Despite random fluctuations telling us nothing about underlying trends, denialists have already started heralding this year’s fluctuation as some sort of death-knell for global warming. As wrong as they are, it’s sure to be persuasive for those who don’t know about the presence of noise in physical systems or the proper application of statistical analysis. Duping people — taking advantage of their statistical naivete — is a regular tactic of those who deny the reality of global warming. I already posted about one of the ways they “spin” the temperature record…
Continue reading, and do click through because of the excellent and illuminating graphs.
This recipe was the only one of the LA Times 15 best of 2008 that appealed to me:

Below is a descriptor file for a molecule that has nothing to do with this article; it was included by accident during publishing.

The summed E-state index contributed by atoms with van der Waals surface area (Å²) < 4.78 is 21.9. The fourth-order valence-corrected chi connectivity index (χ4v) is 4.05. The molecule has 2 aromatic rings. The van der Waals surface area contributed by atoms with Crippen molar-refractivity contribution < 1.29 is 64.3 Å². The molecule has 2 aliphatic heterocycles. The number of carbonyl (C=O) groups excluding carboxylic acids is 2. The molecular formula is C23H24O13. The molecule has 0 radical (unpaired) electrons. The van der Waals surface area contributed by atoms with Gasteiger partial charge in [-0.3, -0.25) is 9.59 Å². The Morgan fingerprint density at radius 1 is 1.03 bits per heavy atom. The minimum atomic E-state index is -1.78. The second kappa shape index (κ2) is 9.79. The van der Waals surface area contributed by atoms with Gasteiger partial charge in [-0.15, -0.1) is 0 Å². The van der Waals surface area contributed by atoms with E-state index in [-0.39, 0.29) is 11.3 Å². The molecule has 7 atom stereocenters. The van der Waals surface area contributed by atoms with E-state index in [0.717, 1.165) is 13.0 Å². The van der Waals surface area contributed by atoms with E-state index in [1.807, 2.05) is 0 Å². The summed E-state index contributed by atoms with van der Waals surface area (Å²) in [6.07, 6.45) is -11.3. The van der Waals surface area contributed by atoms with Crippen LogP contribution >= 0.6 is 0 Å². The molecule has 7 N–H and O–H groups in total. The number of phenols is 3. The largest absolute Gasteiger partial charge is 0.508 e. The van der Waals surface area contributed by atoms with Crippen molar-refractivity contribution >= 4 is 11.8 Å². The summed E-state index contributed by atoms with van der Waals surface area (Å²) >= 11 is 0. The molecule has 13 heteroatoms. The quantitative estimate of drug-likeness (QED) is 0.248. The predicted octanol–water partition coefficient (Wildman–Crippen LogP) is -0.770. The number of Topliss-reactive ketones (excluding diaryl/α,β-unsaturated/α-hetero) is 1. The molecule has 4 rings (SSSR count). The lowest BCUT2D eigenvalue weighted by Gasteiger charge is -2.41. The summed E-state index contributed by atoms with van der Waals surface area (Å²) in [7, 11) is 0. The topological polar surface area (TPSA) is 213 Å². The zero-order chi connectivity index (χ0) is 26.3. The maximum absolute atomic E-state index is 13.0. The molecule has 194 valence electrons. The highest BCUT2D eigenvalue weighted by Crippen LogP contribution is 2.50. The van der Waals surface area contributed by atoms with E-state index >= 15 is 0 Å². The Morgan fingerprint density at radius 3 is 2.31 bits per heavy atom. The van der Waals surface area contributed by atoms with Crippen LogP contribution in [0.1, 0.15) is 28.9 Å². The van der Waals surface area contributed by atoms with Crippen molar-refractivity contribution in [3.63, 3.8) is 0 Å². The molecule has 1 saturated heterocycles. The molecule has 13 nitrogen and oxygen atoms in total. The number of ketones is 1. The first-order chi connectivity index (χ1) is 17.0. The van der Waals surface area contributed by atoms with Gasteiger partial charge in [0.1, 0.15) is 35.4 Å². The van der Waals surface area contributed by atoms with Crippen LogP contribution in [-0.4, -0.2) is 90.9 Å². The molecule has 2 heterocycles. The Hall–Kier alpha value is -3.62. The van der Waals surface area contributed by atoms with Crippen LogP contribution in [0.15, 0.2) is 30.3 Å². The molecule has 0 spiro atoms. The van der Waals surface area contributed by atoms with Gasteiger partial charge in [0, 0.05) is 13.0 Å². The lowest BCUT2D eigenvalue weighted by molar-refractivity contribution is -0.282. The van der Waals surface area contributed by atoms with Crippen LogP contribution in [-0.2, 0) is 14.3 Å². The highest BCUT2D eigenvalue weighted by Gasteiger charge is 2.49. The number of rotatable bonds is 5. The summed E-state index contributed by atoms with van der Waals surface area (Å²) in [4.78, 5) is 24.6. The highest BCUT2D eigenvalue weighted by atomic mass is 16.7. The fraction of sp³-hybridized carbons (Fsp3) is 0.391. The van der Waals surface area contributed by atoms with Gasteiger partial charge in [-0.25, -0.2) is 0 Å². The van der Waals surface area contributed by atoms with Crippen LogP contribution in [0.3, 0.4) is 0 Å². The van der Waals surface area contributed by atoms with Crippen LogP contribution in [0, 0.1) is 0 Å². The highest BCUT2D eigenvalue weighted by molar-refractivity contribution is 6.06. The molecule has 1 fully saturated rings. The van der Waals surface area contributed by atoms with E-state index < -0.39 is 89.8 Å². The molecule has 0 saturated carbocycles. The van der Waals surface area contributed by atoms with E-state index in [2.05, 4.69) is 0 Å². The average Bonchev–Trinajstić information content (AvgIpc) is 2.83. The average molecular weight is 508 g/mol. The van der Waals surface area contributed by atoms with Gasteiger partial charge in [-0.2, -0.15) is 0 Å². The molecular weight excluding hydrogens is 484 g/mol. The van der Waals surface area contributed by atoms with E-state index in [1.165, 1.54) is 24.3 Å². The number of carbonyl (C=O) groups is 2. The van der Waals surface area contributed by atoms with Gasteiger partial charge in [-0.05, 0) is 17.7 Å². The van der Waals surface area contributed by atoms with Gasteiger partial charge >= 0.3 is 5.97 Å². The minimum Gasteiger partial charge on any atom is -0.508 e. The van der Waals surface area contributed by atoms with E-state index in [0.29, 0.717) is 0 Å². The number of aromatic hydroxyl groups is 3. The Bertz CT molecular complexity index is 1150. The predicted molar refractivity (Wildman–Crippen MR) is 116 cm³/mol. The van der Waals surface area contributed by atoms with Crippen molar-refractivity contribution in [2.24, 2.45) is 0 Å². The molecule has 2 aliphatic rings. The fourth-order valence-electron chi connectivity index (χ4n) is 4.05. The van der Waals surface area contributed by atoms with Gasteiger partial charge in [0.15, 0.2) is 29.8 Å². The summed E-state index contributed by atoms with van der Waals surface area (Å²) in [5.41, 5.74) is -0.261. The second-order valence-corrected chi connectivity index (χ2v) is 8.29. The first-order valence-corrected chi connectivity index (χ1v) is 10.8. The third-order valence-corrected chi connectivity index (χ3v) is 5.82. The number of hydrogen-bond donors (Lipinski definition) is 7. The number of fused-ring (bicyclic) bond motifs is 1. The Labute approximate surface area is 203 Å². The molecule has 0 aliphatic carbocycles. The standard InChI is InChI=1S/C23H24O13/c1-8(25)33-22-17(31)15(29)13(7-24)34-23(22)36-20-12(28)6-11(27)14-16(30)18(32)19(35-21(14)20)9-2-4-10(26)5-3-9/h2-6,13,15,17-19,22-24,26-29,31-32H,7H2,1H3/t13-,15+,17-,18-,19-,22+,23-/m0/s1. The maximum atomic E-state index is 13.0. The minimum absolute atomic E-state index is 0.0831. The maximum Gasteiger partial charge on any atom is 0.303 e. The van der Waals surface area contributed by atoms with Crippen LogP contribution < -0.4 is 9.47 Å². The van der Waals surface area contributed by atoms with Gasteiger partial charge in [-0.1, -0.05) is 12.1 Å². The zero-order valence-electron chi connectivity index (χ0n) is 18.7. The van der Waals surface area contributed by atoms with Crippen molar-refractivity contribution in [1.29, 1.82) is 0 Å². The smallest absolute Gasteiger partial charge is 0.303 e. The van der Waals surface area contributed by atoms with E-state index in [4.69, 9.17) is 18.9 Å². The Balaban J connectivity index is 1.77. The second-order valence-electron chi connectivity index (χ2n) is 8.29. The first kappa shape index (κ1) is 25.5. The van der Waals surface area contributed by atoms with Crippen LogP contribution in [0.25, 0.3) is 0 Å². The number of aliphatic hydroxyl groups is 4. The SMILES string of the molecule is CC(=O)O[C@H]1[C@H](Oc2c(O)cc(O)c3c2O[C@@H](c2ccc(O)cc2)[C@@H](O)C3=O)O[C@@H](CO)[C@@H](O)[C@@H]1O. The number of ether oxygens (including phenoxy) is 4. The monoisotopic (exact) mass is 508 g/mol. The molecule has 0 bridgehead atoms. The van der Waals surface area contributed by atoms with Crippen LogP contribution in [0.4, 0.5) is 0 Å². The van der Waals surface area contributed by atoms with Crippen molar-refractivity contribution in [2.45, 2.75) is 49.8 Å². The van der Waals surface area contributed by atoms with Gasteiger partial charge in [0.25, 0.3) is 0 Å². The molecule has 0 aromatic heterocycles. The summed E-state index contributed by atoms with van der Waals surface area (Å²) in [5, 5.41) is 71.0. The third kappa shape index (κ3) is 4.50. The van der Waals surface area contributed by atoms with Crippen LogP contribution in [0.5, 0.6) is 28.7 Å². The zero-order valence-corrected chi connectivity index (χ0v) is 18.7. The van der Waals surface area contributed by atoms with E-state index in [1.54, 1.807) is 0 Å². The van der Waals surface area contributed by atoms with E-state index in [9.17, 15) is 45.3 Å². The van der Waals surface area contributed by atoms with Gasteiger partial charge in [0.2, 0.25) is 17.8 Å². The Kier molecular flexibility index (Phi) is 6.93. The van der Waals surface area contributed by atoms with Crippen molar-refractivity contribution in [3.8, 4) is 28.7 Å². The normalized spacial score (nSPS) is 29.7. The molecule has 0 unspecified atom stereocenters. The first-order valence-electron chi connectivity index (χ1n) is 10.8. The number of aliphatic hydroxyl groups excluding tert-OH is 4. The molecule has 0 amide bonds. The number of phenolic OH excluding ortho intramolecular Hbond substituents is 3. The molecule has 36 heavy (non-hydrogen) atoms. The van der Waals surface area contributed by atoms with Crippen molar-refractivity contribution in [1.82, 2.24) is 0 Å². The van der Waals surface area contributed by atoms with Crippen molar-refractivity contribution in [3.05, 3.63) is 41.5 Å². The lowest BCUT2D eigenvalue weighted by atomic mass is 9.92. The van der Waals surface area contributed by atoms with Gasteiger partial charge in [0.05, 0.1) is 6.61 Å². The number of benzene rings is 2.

Chipotle-orange pulled pork on brioche rolls
Total time: 5 hours (includes 4 1/2 hours braising time)
Servings: Makes 24 sandwiches
2 tablespoons olive oil
1 (5-pound) boneless pork shoulder roast
Freshly ground black pepper
2 cups chicken broth
3/4 cup fresh orange juice
3 tablespoons apple cider vinegar
2 tablespoons finely grated orange zest
2 tablespoons adobo sauce (from a can of chipotle chiles in adobo)
1 1/2 teaspoons ground cumin
4 cloves garlic
4 chipotle chiles in adobo, seeded
1 large red onion, roughly chopped (2 cups)
4 dried or fresh bay leaves
4 sprigs thyme
2 dozen small brioche rolls, split and toasted
2 cups grated pepper jack cheese, optional
1. Heat the oven to 325 degrees. In a large skillet over medium-high heat, heat the oil. Season the pork with 1 1/2 teaspoons salt and one-fourth teaspoon pepper, place it in the skillet and sear, turning occasionally, until deep golden brown all over, about 15 minutes total.